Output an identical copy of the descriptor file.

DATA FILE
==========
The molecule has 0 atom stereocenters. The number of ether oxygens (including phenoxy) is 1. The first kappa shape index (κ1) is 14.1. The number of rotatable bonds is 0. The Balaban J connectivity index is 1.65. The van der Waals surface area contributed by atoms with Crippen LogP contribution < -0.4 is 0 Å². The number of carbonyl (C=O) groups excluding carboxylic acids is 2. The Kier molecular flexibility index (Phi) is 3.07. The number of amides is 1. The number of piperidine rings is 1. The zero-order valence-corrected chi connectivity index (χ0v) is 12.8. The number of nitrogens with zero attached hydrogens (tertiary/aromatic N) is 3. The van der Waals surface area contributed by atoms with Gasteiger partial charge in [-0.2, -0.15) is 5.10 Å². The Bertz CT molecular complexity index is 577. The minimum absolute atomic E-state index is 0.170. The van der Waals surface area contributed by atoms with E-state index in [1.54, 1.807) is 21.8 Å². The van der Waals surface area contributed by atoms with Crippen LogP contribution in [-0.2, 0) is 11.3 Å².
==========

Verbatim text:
The molecule has 0 atom stereocenters. The number of ether oxygens (including phenoxy) is 1. The first kappa shape index (κ1) is 14.1. The number of rotatable bonds is 0. The Balaban J connectivity index is 1.65. The van der Waals surface area contributed by atoms with Crippen LogP contribution < -0.4 is 0 Å². The number of carbonyl (C=O) groups excluding carboxylic acids is 2. The Kier molecular flexibility index (Phi) is 3.07. The number of amides is 1. The number of piperidine rings is 1. The zero-order valence-corrected chi connectivity index (χ0v) is 12.8. The number of nitrogens with zero attached hydrogens (tertiary/aromatic N) is 3. The van der Waals surface area contributed by atoms with Gasteiger partial charge in [-0.2, -0.15) is 5.10 Å². The Bertz CT molecular complexity index is 577. The minimum absolute atomic E-state index is 0.170. The van der Waals surface area contributed by atoms with E-state index in [1.54, 1.807) is 21.8 Å². The van der Waals surface area contributed by atoms with Crippen LogP contribution in [-0.2, 0) is 11.3 Å².